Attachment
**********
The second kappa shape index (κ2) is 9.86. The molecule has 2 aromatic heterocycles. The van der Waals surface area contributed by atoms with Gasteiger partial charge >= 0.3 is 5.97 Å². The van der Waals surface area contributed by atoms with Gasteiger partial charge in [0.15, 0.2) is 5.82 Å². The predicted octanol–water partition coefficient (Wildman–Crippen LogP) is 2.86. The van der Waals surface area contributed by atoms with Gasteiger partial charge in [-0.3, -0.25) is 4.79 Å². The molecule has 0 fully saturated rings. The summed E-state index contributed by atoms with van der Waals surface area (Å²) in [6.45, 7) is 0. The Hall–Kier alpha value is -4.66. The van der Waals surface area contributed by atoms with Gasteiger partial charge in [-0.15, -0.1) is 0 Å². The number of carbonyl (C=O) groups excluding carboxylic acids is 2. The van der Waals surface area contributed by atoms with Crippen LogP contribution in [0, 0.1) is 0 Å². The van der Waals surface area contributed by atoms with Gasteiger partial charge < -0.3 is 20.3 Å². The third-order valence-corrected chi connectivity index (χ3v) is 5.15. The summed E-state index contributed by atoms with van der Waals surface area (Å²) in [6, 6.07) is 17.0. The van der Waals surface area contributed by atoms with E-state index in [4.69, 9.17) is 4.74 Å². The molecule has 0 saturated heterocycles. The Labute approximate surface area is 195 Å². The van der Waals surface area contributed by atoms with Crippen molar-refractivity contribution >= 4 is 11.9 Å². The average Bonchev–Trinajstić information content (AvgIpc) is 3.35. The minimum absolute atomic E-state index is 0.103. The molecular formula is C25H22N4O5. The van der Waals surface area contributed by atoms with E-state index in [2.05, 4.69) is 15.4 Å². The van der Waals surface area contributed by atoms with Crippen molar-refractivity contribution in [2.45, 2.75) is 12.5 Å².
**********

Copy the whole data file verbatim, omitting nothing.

The second kappa shape index (κ2) is 9.86. The molecule has 2 aromatic heterocycles. The van der Waals surface area contributed by atoms with Gasteiger partial charge >= 0.3 is 5.97 Å². The van der Waals surface area contributed by atoms with Gasteiger partial charge in [0.15, 0.2) is 5.82 Å². The predicted octanol–water partition coefficient (Wildman–Crippen LogP) is 2.86. The van der Waals surface area contributed by atoms with Gasteiger partial charge in [-0.3, -0.25) is 4.79 Å². The molecule has 0 fully saturated rings. The summed E-state index contributed by atoms with van der Waals surface area (Å²) in [6.45, 7) is 0. The Hall–Kier alpha value is -4.66. The van der Waals surface area contributed by atoms with Gasteiger partial charge in [-0.15, -0.1) is 0 Å². The number of carbonyl (C=O) groups excluding carboxylic acids is 2. The van der Waals surface area contributed by atoms with Crippen LogP contribution in [0, 0.1) is 0 Å². The van der Waals surface area contributed by atoms with Gasteiger partial charge < -0.3 is 20.3 Å². The third-order valence-corrected chi connectivity index (χ3v) is 5.15. The summed E-state index contributed by atoms with van der Waals surface area (Å²) in [6, 6.07) is 17.0. The van der Waals surface area contributed by atoms with E-state index in [4.69, 9.17) is 4.74 Å². The molecule has 0 saturated heterocycles. The Labute approximate surface area is 195 Å². The van der Waals surface area contributed by atoms with Crippen molar-refractivity contribution >= 4 is 11.9 Å². The average Bonchev–Trinajstić information content (AvgIpc) is 3.35. The minimum absolute atomic E-state index is 0.103. The molecular formula is C25H22N4O5. The van der Waals surface area contributed by atoms with E-state index in [2.05, 4.69) is 15.4 Å². The van der Waals surface area contributed by atoms with Crippen molar-refractivity contribution in [2.45, 2.75) is 12.5 Å².